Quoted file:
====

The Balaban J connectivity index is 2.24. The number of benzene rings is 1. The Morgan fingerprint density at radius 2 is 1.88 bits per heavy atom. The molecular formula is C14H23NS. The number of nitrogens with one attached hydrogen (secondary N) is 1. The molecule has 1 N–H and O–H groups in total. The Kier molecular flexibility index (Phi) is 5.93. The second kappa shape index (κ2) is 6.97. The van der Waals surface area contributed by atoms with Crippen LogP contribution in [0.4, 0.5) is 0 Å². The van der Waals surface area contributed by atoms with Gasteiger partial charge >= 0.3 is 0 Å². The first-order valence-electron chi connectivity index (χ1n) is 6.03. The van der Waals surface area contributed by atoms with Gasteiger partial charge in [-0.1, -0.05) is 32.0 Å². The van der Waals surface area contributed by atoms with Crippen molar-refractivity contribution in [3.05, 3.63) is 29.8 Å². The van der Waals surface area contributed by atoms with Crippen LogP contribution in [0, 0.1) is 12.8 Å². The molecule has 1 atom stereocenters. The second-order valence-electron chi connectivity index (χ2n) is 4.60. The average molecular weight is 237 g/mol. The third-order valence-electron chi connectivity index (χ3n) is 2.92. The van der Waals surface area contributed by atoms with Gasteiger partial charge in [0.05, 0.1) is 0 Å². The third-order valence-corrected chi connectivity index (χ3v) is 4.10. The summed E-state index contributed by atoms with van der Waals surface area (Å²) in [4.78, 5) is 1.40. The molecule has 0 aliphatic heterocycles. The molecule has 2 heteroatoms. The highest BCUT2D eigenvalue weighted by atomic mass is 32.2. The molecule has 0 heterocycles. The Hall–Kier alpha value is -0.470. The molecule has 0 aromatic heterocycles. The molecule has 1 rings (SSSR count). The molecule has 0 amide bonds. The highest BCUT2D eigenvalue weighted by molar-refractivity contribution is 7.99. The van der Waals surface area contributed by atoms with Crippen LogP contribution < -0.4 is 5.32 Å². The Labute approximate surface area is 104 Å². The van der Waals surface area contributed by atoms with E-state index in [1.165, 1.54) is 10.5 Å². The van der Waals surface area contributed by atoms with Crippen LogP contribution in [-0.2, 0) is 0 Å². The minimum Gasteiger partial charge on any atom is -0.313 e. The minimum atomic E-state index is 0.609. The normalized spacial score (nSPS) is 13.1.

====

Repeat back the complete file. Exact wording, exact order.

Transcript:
The Balaban J connectivity index is 2.24. The number of benzene rings is 1. The Morgan fingerprint density at radius 2 is 1.88 bits per heavy atom. The molecular formula is C14H23NS. The number of nitrogens with one attached hydrogen (secondary N) is 1. The molecule has 1 N–H and O–H groups in total. The Kier molecular flexibility index (Phi) is 5.93. The second kappa shape index (κ2) is 6.97. The van der Waals surface area contributed by atoms with Crippen LogP contribution in [0.4, 0.5) is 0 Å². The van der Waals surface area contributed by atoms with Gasteiger partial charge >= 0.3 is 0 Å². The first-order valence-electron chi connectivity index (χ1n) is 6.03. The van der Waals surface area contributed by atoms with Gasteiger partial charge in [-0.1, -0.05) is 32.0 Å². The van der Waals surface area contributed by atoms with Crippen molar-refractivity contribution in [3.05, 3.63) is 29.8 Å². The van der Waals surface area contributed by atoms with Crippen LogP contribution in [0, 0.1) is 12.8 Å². The molecule has 1 atom stereocenters. The second-order valence-electron chi connectivity index (χ2n) is 4.60. The average molecular weight is 237 g/mol. The third-order valence-electron chi connectivity index (χ3n) is 2.92. The van der Waals surface area contributed by atoms with Gasteiger partial charge in [0.05, 0.1) is 0 Å². The third-order valence-corrected chi connectivity index (χ3v) is 4.10. The summed E-state index contributed by atoms with van der Waals surface area (Å²) in [4.78, 5) is 1.40. The molecule has 0 aliphatic heterocycles. The molecule has 2 heteroatoms. The highest BCUT2D eigenvalue weighted by atomic mass is 32.2. The molecule has 0 heterocycles. The Hall–Kier alpha value is -0.470. The molecule has 0 aromatic heterocycles. The molecule has 1 rings (SSSR count). The molecule has 0 amide bonds. The highest BCUT2D eigenvalue weighted by molar-refractivity contribution is 7.99. The van der Waals surface area contributed by atoms with Crippen LogP contribution < -0.4 is 5.32 Å². The Labute approximate surface area is 104 Å². The van der Waals surface area contributed by atoms with E-state index in [1.165, 1.54) is 10.5 Å². The van der Waals surface area contributed by atoms with Crippen LogP contribution in [-0.2, 0) is 0 Å². The minimum Gasteiger partial charge on any atom is -0.313 e. The minimum atomic E-state index is 0.609. The normalized spacial score (nSPS) is 13.1.